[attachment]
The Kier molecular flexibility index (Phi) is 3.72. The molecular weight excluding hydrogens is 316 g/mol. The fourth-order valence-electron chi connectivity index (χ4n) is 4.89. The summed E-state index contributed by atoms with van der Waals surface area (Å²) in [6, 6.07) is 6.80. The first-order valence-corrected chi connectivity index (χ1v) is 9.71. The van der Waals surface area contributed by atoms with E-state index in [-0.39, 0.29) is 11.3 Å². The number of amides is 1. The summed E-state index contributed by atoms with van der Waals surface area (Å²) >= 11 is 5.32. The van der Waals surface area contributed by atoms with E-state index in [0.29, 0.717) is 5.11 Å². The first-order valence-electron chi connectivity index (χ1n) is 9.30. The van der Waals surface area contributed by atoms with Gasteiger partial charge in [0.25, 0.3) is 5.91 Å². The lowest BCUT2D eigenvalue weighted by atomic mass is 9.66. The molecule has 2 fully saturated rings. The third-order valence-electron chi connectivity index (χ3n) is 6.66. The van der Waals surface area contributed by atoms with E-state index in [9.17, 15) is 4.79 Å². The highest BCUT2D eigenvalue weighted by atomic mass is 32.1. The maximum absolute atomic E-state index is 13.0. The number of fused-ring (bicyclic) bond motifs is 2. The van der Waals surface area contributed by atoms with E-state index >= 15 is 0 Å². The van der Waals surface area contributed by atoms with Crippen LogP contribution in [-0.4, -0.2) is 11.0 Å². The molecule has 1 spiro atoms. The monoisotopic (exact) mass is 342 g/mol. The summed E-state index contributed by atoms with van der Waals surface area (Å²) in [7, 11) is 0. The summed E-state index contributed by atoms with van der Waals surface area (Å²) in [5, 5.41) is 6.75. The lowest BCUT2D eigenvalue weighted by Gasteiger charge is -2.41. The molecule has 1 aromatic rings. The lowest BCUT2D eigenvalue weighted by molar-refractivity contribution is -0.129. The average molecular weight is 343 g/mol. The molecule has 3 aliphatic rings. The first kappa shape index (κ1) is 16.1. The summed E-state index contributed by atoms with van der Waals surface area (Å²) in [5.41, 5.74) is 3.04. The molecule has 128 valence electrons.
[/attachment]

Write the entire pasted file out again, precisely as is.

The Kier molecular flexibility index (Phi) is 3.72. The molecular weight excluding hydrogens is 316 g/mol. The fourth-order valence-electron chi connectivity index (χ4n) is 4.89. The summed E-state index contributed by atoms with van der Waals surface area (Å²) in [6, 6.07) is 6.80. The first-order valence-corrected chi connectivity index (χ1v) is 9.71. The van der Waals surface area contributed by atoms with E-state index in [-0.39, 0.29) is 11.3 Å². The number of amides is 1. The summed E-state index contributed by atoms with van der Waals surface area (Å²) >= 11 is 5.32. The van der Waals surface area contributed by atoms with E-state index in [0.29, 0.717) is 5.11 Å². The first-order valence-electron chi connectivity index (χ1n) is 9.30. The van der Waals surface area contributed by atoms with Gasteiger partial charge in [0.25, 0.3) is 5.91 Å². The lowest BCUT2D eigenvalue weighted by atomic mass is 9.66. The molecule has 2 fully saturated rings. The third-order valence-electron chi connectivity index (χ3n) is 6.66. The van der Waals surface area contributed by atoms with E-state index in [9.17, 15) is 4.79 Å². The highest BCUT2D eigenvalue weighted by atomic mass is 32.1. The maximum absolute atomic E-state index is 13.0. The number of fused-ring (bicyclic) bond motifs is 2. The van der Waals surface area contributed by atoms with E-state index >= 15 is 0 Å². The van der Waals surface area contributed by atoms with Crippen LogP contribution in [-0.4, -0.2) is 11.0 Å². The molecule has 1 spiro atoms. The monoisotopic (exact) mass is 342 g/mol. The summed E-state index contributed by atoms with van der Waals surface area (Å²) in [7, 11) is 0. The summed E-state index contributed by atoms with van der Waals surface area (Å²) in [5, 5.41) is 6.75. The lowest BCUT2D eigenvalue weighted by Gasteiger charge is -2.41. The molecule has 1 aromatic rings. The lowest BCUT2D eigenvalue weighted by molar-refractivity contribution is -0.129. The average molecular weight is 343 g/mol. The molecule has 3 aliphatic rings. The first kappa shape index (κ1) is 16.1. The summed E-state index contributed by atoms with van der Waals surface area (Å²) in [5.41, 5.74) is 3.04. The molecule has 128 valence electrons.